“It is unconstitutional”: the Argentine justice issues the third ruling against the articles of Milei’s “mega-decree”

The Argentine judiciary has decided that the Decree of Necessity and Urgency (abbreviation DNU) applies Javier Milei The law, signed in December and taken into effect on January 2nd, is unconstitutional. For the third time, the libertarian president’s text hits a wall. This Tuesday’s was raised by the National Chamber of Labor Appeals.

The court responded to a lawsuit by the General Confederation of Labor (CGT) and ruled that Chapter 4 of the decree was unconstitutional. The ruling includes the consideration that these reforms must be debated in Congress rather than signed by the executive branch. The decision concerns the articles related to the labor reform promoted by the Milei government, which it did not forward to parliament but included in the “mega-decree”, as the DNU has described.

The aim of the initiative was to “modernize work”, including the intention to introduce a severance fund or unemployment insurance to replace the compensation currently in force. There was also a union chapter focused on reform that was being attempted Mauricio Macri in 2017, which also failed to move forward, as well as the inclusion of blockades as a reason for dismissal, which opened a debate about the right to strike. It was a whole chapter of fundamental reforms.

The first attempts to block Mileis DNU were rejected by the courts. For example, when the Federal Dispute Chamber rejected the first preliminary injunction against the entire decision. The CGT decided to require protection for only one of the chapters.

The judges noted that the recitals of the said DNU themselves express – at least with regard to labor matters – that the “necessity” of adopting so many measures is not objectively obvious and that, even if this could be justified, there are no reasons There is “urgency” for this so that the matter is not dealt with by Congress. The Milei government can now appeal the decision to the Supreme Court.

The nationwide labor judge made a decision on January 24th Liliana Rodríguez invalidated six articles of the “mega-decree” labor reform dealing with union dues, collective bargaining rules, social benefits and other guarantees; on the same day that the CGT and other trade union, political and social organizations staged a nationwide strike against the measure.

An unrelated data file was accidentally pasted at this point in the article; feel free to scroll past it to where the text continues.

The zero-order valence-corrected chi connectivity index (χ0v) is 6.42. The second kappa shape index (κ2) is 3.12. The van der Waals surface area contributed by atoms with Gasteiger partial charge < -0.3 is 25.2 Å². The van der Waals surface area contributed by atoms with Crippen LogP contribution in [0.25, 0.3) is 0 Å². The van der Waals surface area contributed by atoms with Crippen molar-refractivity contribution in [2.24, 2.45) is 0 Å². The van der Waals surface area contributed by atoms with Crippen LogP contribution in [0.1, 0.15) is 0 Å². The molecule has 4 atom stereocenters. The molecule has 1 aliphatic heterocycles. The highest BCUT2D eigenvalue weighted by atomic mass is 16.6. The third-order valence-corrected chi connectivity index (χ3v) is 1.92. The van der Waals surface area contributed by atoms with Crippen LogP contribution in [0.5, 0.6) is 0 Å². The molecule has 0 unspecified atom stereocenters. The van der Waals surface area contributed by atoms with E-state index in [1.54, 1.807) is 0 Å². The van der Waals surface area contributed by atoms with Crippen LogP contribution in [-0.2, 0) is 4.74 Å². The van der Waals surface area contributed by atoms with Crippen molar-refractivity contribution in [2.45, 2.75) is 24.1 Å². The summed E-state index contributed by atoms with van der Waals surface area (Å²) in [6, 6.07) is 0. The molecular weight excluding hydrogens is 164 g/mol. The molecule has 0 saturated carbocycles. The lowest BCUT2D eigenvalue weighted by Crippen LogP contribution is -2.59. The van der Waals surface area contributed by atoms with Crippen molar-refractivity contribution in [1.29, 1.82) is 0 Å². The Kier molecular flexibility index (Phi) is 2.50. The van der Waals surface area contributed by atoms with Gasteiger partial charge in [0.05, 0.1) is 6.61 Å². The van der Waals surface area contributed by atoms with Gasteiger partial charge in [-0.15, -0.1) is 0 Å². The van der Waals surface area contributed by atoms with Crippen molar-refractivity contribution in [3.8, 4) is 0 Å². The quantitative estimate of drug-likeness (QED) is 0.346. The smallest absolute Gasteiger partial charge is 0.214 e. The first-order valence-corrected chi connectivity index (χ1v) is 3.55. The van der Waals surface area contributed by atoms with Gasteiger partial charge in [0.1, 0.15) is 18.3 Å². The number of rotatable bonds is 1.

On the other hand, on Monday the 29th, a federal judge in La Plata had given room for a precautionary measure by which Article 154 of the DNU, which abolished the land law, was preemptively suspended for “failure to provide adequate justification for the provide the underlying relationship that would lead to it.” Explain the form in which lifting the norm would “contribute to overcoming the social and economic problems facing the nation.”

The land law restricts the ability to sell land to foreigners that have major water sources or are located in border security zones. Specifically, it wanted to repeal the restriction that only 15% of Argentina’s total rural land could be in the hands of foreigners.

Meanwhile, in his desire to deregulate Argentina’s economy, Milei repealed nearly 70 regulations on price controls, supply and other bureaucratic requirements for the private sector. Argentina reported monthly inflation of 25.5% in December and ended 2023 with an annual swing of 211.4%, the worst in 32 years.

This Tuesday, the International Monetary Fund (IMF) drastically reduced its figures for the Argentine economy and, following the first measures taken by the government of Javier Milei, now forecasts a 2.8% decline in gross domestic product this year. After this decline, the IMF expects a recovery in 2025 with GDP growth of 5% compared to 2024.

The IMF’s chief economist, Pierre Oivier Gourinchasalso expected inflation to fall in the second half of the year to a level of 150% annually at the end of this year and said that the budget adjustment sought by the Milei government was “absolutely necessary” to consolidate the decline in the cost of living. .

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